Inside Look: Brazilian Quilombo

by Diana Conde

Diana Brazil

One of the places we traveled to while in Brazil was an indigenous place called a Quilombola. This place as well as many others was a place where Africans who were often runaway slaves stayed. These places are very poor and only have the necessities in order to live. It was shocking for me to learn how slavery was such a big part of their history as well and how much inequality still remains today just like in the United States.

When we visited this place which has housed many generations, many of the people were very happy because today they have a lot more resources than they did many years ago. Their children are receiving better education and most importantly they actually have access to get education. Many people live in this small area which houses 96 families. The leader of the Quilombo is a woman, she is the first to lead the Quilombo as well as having been voted a second time because of how well it has been run. They also made us a typical Quilombo meal which was very delicious.

I learned that there are many quotas that universities have on the amount of afro Brazilian students they have to take in. This is done in order to level the field a bit since they were so disadvantaged in the past. This also exists in the workplace. I learned that they are trying to get more Afro Brazilians educated and in better working positions for the same reason of being disadvantaged in the past. I also learned that they aren’t trying to get them to the higher level positions just a step or two up from where they are now. Even in the government there are no Afro Brazilian people who have an important position.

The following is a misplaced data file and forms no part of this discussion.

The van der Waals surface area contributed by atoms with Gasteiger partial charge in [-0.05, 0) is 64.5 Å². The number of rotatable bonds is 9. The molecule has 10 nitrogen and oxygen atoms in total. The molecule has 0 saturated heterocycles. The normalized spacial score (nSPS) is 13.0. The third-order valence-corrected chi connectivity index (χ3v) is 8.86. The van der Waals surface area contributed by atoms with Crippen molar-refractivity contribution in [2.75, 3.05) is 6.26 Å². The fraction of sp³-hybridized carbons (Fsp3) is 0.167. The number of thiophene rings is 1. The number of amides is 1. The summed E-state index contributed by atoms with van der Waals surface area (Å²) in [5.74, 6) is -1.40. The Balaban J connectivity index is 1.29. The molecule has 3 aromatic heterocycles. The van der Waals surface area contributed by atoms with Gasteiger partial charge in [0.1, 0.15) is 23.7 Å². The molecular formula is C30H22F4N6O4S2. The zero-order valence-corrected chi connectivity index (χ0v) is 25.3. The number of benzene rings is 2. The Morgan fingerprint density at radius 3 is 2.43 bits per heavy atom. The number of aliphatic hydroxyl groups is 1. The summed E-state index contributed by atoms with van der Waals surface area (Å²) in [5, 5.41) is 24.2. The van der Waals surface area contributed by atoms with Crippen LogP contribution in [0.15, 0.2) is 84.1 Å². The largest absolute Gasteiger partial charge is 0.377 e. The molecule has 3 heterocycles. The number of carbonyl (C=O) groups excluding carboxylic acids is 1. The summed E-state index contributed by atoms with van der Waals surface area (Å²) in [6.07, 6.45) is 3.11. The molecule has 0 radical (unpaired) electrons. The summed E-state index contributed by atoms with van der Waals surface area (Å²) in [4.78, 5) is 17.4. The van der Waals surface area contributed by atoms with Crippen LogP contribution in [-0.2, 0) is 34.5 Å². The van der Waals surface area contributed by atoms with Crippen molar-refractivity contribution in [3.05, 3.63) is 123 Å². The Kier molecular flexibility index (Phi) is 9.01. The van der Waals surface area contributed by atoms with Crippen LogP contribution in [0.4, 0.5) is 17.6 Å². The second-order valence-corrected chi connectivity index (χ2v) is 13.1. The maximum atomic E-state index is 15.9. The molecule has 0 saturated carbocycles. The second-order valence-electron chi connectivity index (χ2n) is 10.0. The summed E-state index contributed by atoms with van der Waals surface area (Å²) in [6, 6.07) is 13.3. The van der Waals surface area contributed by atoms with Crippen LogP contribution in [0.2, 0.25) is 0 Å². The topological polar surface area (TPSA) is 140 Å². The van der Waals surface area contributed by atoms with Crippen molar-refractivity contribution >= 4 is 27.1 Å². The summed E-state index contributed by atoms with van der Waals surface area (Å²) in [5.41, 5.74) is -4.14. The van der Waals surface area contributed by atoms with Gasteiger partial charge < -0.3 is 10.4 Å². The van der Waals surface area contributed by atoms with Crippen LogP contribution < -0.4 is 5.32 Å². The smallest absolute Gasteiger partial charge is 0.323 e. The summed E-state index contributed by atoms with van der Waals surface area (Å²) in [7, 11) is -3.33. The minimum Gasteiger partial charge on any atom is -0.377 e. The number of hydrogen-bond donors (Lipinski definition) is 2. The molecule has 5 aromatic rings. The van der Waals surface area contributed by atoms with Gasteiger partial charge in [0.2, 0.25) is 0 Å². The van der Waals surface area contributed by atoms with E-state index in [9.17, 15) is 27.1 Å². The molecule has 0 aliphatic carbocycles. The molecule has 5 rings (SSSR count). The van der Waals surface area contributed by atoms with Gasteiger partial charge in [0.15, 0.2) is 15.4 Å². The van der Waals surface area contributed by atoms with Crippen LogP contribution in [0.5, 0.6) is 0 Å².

This really shocked me because their situation is even worse than the United States because they still aren’t trying to be completely equal. What they wish for the most is to be able to be in the position that African descendants are in the United States which is to have the opportunity to be truly successful. While in the Quilombo one of the ladies there was asking us about Obama and how he was doing as the president. She said that they were very proud of him and that they want Brazil’s African descendants to be able to one day be president as well.

I think this visit highlights my time in Brazil because I learned many new things about Brazil. There were similarities between Brazil and the United States but there were many differences. My experience was amazing and I was able to open my eyes to a whole new world full of their own issues and battles. This experience was great and I’m lucky to have been able to participate in it.